If one wants to find a few projects that surpass the Braves decision in importance, how about starting with some that happened in the aircraft industry? Bell left Marietta at the end of World War II, but the plant didn’t remain closed for long. One of the most important days in local history was Jan. 4, 1951, when the Lockheed Corporation announced it was coming to town.
October 1952 is another important date. That’s when Lockheed Plant General Manager Dan Haughton persuaded the company to build its new C-130 transport plane in Marietta. That’s what kept Lockheed here permanently.
One of my favorite dates is March 13, 1961, when Lockheed won its first billion dollar contract to build C-141 StarLifters. In addition to the economic impact, the C-141 decision played a huge role in civil rights history. Due to prodding from the NAACP and the Kennedy administration, Lockheed-Georgia voluntarily desegregated its Marietta operation in May 1961 and started an affirmative action plan to bring more African Americans into management. That action transformed the work place forever and set an example for other industries in the South.
Back in the late 1950s and early 1960s, local leaders had reason to brag about a number of momentous accomplishments in the field of higher education. This is the era when the forerunners of today’s Chattahoochee Tech, KSU and SPSU opened locally.
A number of folks from the Marietta Kiwanis Club, notably the MDJ’s Bill Kinney and influential legislator Harold Willingham, were responsible for a major coup when the Board of Regents agreed on June 11, 1958, to let Cobb steal Southern Technical Institute away its original home in DeKalb.
Five years later, some of the same folks, and other powerbrokers such as Fred Bentley and MDJ editor Robert Fowler, beat out Bartow County for Kennesaw Junior College. Local voters on April 22, 1964, gave an 88 percent affirmative vote to sell the bonds that built the KJC campus. Marietta’s mayor, Red Atherton, described that action in identical language to the way the Chamber proclaimed the Braves decision. The mayor said it was “the most important local development since the government aircraft plant was built in Marietta.”
Today, KSU and SPSU have a combined annual economic impact in Georgia of well over a billion dollars — which makes this author think that the recent decision to consolidate those two great institutions is even more important, culturally and economically, than the coming of the Braves.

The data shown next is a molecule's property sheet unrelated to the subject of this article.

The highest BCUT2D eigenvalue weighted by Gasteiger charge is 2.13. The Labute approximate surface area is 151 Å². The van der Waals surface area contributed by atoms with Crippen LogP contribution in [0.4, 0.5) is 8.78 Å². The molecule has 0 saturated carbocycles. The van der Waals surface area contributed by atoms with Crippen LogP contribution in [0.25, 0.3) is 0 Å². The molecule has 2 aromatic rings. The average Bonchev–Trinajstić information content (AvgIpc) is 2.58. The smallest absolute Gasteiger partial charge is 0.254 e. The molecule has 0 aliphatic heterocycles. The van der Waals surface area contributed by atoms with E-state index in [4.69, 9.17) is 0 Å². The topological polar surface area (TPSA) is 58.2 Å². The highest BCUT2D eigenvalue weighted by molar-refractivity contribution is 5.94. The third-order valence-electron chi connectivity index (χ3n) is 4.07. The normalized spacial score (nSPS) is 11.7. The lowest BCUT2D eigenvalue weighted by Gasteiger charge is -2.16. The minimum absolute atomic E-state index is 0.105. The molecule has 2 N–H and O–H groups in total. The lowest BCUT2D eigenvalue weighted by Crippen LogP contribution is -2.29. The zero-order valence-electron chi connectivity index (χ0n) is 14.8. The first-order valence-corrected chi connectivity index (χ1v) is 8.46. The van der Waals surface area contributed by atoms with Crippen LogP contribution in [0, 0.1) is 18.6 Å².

There are lots of visionary projects that have made Cobb County what it is today. For instance, how about the $35 million bond issue in May 1969, orchestrated by Ernest Barrett, Lex Jolley, Sidney Parker, and others to build sewer lines around the county and especially into East Cobb? Where would we be today without their foresight?
Or what about the achievement of Joe Mack Wilson, A.L. Burruss, and Johnny Isakson in sponsoring legislation in 1985 that permitted the first SPLOST referendum to improve the roads of Cobb County — and of Commission Chairman Earl Smith in persuading the voters to approve the first SPLOST referendum?
For that matter, what chance would there be that the Braves would come to Cobb County had not Wilson, Barrett, and John Williams come up with the idea in the early 1980s of a Community Improvement District for the Cumberland Mall area, and if John Williams and others hadn’t campaigned energetically to persuade businesses in the area in 1987-88 to create the Cumberland CID?
We will have to wait a while to know for sure whether the new Braves stadium equals these earlier projects in importance. Major league sports teams tend to abandon their old stadiums about as quickly as Wal-Mart tires of one location and moves to another.
But if the Braves are here to stay, historians will certainly look back in future years and say that it was, indeed, one of the top five or 10 events in Cobb County’s modern economic development.
Dr. Tom Scott taught history at Kennesaw State University for 43 years before retiring in 2011. He is the author of “Cobb County, Georgia, and the Origins of the Suburban South” (2003). His latest book, “Kennesaw State University: The First Fifty Years, 1963-2013” came out in October during the school’s 50th anniversary.